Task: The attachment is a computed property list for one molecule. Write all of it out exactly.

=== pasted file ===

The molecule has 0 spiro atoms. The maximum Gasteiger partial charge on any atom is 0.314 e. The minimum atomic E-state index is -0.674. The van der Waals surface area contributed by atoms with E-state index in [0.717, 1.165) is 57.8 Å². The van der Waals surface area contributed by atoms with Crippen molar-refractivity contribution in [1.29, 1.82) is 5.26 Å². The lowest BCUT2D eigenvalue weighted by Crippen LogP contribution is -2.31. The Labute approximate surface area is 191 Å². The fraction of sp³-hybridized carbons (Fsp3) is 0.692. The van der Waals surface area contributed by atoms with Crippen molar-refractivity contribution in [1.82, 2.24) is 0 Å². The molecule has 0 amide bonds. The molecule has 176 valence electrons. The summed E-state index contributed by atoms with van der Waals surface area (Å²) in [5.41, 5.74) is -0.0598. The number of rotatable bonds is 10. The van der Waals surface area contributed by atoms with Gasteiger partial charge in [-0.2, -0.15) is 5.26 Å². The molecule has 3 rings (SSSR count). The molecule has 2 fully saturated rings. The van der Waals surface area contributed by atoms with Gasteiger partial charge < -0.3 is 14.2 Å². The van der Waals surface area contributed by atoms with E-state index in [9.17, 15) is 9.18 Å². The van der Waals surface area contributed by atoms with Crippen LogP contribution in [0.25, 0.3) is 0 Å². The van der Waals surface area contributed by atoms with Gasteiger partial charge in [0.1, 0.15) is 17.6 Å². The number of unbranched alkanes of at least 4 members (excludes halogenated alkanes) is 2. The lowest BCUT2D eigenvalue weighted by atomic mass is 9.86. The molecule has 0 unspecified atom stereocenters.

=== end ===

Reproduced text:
The molecule has 0 spiro atoms. The maximum Gasteiger partial charge on any atom is 0.314 e. The minimum atomic E-state index is -0.674. The van der Waals surface area contributed by atoms with E-state index in [0.717, 1.165) is 57.8 Å². The van der Waals surface area contributed by atoms with Crippen molar-refractivity contribution in [1.29, 1.82) is 5.26 Å². The lowest BCUT2D eigenvalue weighted by Crippen LogP contribution is -2.31. The Labute approximate surface area is 191 Å². The fraction of sp³-hybridized carbons (Fsp3) is 0.692. The van der Waals surface area contributed by atoms with Crippen molar-refractivity contribution in [1.82, 2.24) is 0 Å². The molecule has 0 amide bonds. The molecule has 176 valence electrons. The summed E-state index contributed by atoms with van der Waals surface area (Å²) in [5.41, 5.74) is -0.0598. The number of rotatable bonds is 10. The van der Waals surface area contributed by atoms with Gasteiger partial charge in [-0.2, -0.15) is 5.26 Å². The molecule has 3 rings (SSSR count). The molecule has 2 fully saturated rings. The van der Waals surface area contributed by atoms with Gasteiger partial charge < -0.3 is 14.2 Å². The van der Waals surface area contributed by atoms with E-state index in [9.17, 15) is 9.18 Å². The van der Waals surface area contributed by atoms with Crippen LogP contribution in [0.25, 0.3) is 0 Å². The van der Waals surface area contributed by atoms with Gasteiger partial charge in [0.1, 0.15) is 17.6 Å². The number of unbranched alkanes of at least 4 members (excludes halogenated alkanes) is 2. The lowest BCUT2D eigenvalue weighted by atomic mass is 9.86. The molecule has 0 unspecified atom stereocenters.